Learning life outside the classroom

A multi-generational learning programme shows Hong Kong university students can learn much from older people in the community.

A multigenerational learning environment fostered at Hong Kong Baptist University (HKBU) proved beneficial for both students and older adults.

Hong Kong Baptist University (HKBU) (HKBU) is exploring how to enrich education beyond the classroom by encouraging university students to interact with older adults in the community. Educators theorize that an intergenerational learning environment that nurtures interpersonal communication and inspires self-inspection can ultimately lead to a more wholesome education.

This sort of programme can benefit older adults as well.

“We wanted to address a societal need to keep older adults in the community active, and an educational need to broaden student knowledge and raise social awareness,” says Atara Sivan, who heads the Department of Education Studies at HKBU. “In doing so, we hope to reduce the generational gap that has been forming in Hong Kong society.”

The learning group was designed as a ‘community of practice’ (CoP): a group of people who work together to improve their understanding of a shared interest or passion, in this case about healthy living and community involvement. The group included high school and university students, university staff and professionals, and older adults from a community centre.

At the end of the first year, analyses of individual and group interviews, student bimonthly reflection journal entries, and notes from meetings were conducted to assess the project’s progress. The researchers reported their observations in the Learning Communities Journal.

Although faculty guided the formation of the group, a key to the project’s success was the rotation of leadership of group activities among the students, who organically improved their leadership skills as teams assisted and learned from each other. They were able to incorporate collective input from faculty into their plans, rather than simply following advice or instructions. University students were given a degree of autonomy as they mentored high school participants in planning activities, and this served to improve self-confidence and promote a sense of project ownership.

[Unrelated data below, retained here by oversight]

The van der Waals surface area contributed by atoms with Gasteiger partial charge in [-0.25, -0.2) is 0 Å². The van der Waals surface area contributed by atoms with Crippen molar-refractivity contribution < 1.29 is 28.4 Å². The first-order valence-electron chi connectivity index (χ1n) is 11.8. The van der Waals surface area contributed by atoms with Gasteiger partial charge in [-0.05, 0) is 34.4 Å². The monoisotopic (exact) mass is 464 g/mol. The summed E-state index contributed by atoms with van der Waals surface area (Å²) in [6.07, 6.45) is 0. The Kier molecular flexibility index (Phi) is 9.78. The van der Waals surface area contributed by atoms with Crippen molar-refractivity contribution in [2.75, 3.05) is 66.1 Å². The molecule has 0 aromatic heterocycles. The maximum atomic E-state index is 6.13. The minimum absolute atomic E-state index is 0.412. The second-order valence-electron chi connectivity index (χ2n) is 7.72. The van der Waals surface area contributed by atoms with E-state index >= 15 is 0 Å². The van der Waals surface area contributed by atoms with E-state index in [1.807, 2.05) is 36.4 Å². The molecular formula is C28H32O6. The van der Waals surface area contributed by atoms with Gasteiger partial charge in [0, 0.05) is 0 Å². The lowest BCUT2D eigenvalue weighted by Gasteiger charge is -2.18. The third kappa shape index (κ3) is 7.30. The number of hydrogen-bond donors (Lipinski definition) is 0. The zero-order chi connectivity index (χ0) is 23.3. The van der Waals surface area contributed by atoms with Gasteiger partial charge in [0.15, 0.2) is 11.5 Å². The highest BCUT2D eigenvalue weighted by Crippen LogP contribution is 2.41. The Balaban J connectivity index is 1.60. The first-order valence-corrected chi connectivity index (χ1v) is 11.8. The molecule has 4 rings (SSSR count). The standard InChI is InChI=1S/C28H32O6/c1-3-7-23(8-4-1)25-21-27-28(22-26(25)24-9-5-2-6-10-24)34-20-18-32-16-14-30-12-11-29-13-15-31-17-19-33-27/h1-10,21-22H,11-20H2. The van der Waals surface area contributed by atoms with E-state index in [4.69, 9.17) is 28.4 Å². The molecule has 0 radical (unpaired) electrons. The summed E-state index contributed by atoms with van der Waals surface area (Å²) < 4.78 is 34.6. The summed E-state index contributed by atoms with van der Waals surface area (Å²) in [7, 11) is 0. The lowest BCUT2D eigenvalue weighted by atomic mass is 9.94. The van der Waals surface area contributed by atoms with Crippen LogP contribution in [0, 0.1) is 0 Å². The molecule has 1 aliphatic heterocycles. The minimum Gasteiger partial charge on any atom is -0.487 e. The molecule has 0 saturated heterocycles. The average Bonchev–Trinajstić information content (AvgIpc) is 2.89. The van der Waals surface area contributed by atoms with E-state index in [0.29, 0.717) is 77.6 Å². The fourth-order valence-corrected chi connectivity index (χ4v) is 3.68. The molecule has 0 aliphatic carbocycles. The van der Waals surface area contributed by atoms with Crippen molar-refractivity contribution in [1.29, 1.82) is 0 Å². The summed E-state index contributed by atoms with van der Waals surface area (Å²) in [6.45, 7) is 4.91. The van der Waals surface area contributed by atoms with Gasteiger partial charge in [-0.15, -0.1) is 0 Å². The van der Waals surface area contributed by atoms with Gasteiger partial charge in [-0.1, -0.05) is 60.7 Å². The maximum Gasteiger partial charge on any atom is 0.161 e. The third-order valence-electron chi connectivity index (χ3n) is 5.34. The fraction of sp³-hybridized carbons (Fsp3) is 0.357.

The older adults reported that they learned skills related to exercise and craftwork, such as making bags. It was during these activities that students had the opportunity to interact and converse with the older adults. These interactions helped the students see that other viewpoints can help them succeed in life just as much as what they learn in school. Students came to understand that university classes are only one kind of education, and that they can learn a lot from the experiences of people who never attended college.

As one student put it, “[the older adults] know a lot and they taught us how to approach things in life. Those were really useful lessons... The project provided an opportunity for me to learn about different things—not only history, but also [the older adults’] views, attitudes to life, how they view us and the universities and so forth. Learning about their views is something I deem most valuable for me.”

Additional funding has enabled the programme to expand, providing opportunities for more university students to develop their leadership skills.

For further information, contact:

Professor Atara Sivan
Education Studies
Hong Kong Baptist University (HKBU)
E-mail: [email protected]

Professor Vicky Tam
Education Studies
Hong Kong Baptist University (HKBU)
E-mail: [email protected]